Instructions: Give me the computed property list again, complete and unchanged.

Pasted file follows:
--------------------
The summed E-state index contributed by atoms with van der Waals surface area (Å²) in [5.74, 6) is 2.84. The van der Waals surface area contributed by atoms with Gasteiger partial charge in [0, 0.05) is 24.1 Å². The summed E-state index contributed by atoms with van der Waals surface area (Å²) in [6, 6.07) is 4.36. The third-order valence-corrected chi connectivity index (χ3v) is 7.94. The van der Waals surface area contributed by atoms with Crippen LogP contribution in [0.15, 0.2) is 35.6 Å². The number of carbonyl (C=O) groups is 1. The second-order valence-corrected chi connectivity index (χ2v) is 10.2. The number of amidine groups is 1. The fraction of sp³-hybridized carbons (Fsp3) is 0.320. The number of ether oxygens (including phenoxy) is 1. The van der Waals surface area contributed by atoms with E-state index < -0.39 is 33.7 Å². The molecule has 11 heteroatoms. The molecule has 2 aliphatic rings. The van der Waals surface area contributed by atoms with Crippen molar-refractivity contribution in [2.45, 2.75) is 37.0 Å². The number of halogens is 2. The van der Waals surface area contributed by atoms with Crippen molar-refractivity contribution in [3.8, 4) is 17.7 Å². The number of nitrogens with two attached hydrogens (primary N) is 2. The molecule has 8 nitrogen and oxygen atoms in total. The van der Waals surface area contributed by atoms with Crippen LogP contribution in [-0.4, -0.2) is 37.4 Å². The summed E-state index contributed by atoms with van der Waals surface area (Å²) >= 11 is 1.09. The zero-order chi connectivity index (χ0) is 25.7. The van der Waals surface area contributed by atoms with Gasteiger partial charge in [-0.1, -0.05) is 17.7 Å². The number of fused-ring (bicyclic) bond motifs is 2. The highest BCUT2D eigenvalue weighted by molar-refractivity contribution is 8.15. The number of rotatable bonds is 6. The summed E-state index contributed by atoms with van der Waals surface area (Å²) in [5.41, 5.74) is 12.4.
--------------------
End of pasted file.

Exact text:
The summed E-state index contributed by atoms with van der Waals surface area (Å²) in [5.74, 6) is 2.84. The van der Waals surface area contributed by atoms with Gasteiger partial charge in [0, 0.05) is 24.1 Å². The summed E-state index contributed by atoms with van der Waals surface area (Å²) in [6, 6.07) is 4.36. The third-order valence-corrected chi connectivity index (χ3v) is 7.94. The van der Waals surface area contributed by atoms with Crippen LogP contribution in [0.15, 0.2) is 35.6 Å². The number of carbonyl (C=O) groups is 1. The second-order valence-corrected chi connectivity index (χ2v) is 10.2. The number of amidine groups is 1. The fraction of sp³-hybridized carbons (Fsp3) is 0.320. The number of ether oxygens (including phenoxy) is 1. The van der Waals surface area contributed by atoms with E-state index < -0.39 is 33.7 Å². The molecule has 11 heteroatoms. The molecule has 2 aliphatic rings. The van der Waals surface area contributed by atoms with Crippen molar-refractivity contribution in [2.45, 2.75) is 37.0 Å². The number of halogens is 2. The van der Waals surface area contributed by atoms with Crippen molar-refractivity contribution in [3.8, 4) is 17.7 Å². The number of nitrogens with two attached hydrogens (primary N) is 2. The molecule has 8 nitrogen and oxygen atoms in total. The van der Waals surface area contributed by atoms with Crippen LogP contribution in [-0.4, -0.2) is 37.4 Å². The summed E-state index contributed by atoms with van der Waals surface area (Å²) >= 11 is 1.09. The zero-order chi connectivity index (χ0) is 25.7. The van der Waals surface area contributed by atoms with Gasteiger partial charge in [-0.1, -0.05) is 17.7 Å². The number of fused-ring (bicyclic) bond motifs is 2. The highest BCUT2D eigenvalue weighted by molar-refractivity contribution is 8.15. The number of rotatable bonds is 6. The summed E-state index contributed by atoms with van der Waals surface area (Å²) in [5.41, 5.74) is 12.4.